We should also remember other UK institutions. Al Jazeera in particular has a major impact on the Muslim world.
Many of the world’s largest companies are headquartered in Britain. Companies such as HSBC, Shell, Rio Tinto and BP wield massive amounts of power and influence in the world. They can also help us to economically exploit opportunities in nations we hope to develop better ties with. I would like to see these companies given the opportunity to appoint a representative onto the National Security Council.
Sport and Culture
Our sport and culture has an impact on the world in ways that few people in the UK understand. In Asia many more people are concerned by the choice of manager for Manchester United than even the choice of the US president. Simon Cowell is better known than Winston Churchill and countries from China to Brazil bend over backwards to gain their own Grand Prix.
Remember most people on the planet today do not have a television. But in decades to come they will. We should give every support possible to these institutions to continue to maintain and expand their influence.
Perhaps the worst thing the last government left us with was a legal requirement to spend 0.5% of GDP on aid. Worst still we are required to increase it to 0.7%. The present government for reason only known to its self has refused to consider cutting this budget.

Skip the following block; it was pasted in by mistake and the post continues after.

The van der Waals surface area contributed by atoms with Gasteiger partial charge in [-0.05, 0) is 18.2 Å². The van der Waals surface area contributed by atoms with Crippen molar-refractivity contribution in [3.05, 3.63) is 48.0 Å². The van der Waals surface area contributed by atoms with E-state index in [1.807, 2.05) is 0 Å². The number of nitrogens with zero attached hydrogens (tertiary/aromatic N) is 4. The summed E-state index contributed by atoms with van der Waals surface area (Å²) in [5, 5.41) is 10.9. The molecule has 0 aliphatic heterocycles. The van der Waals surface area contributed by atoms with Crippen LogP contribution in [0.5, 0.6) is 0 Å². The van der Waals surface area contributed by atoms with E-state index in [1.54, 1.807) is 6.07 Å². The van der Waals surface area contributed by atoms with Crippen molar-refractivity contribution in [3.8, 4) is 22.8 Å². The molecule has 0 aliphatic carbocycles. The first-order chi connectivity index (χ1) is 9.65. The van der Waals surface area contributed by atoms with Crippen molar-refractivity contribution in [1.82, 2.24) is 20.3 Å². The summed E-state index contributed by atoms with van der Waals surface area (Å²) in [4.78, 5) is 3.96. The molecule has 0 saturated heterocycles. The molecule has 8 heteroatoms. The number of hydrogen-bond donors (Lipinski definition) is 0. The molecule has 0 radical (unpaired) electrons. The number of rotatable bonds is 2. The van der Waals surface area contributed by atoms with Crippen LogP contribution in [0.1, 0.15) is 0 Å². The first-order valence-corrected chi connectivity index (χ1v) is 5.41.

In an attempt to justify it they have now decided to spend more of the budget on supporting humanitarian efforts in Afghanistan to support the Army. So the same people who we already spend £4 billion per year on trying to bring peace and security to will receive more money. Worst still because of the security situation in Afghanistan projects cost massively more than they do elsewhere and we provide the guys we are fighting even more targets meaning our hard pressed troops have to invest even more blood and treasure defending them.
Will these same Afghans that we are helping buy anything off us? Will we be opening hundreds of HSBC branches any time soon?
Let’s put our foreign aid budget into perspective. At 0.7% of GDP we are talking £10 billion per year. Assuming 2.5% per annum GDP growth that’s £674 billion over the next 40 years. China builds high speed rail lines for $20 million a mile. With this budget we could build 53,922 miles of high speed rail enough to wrap around the world twice.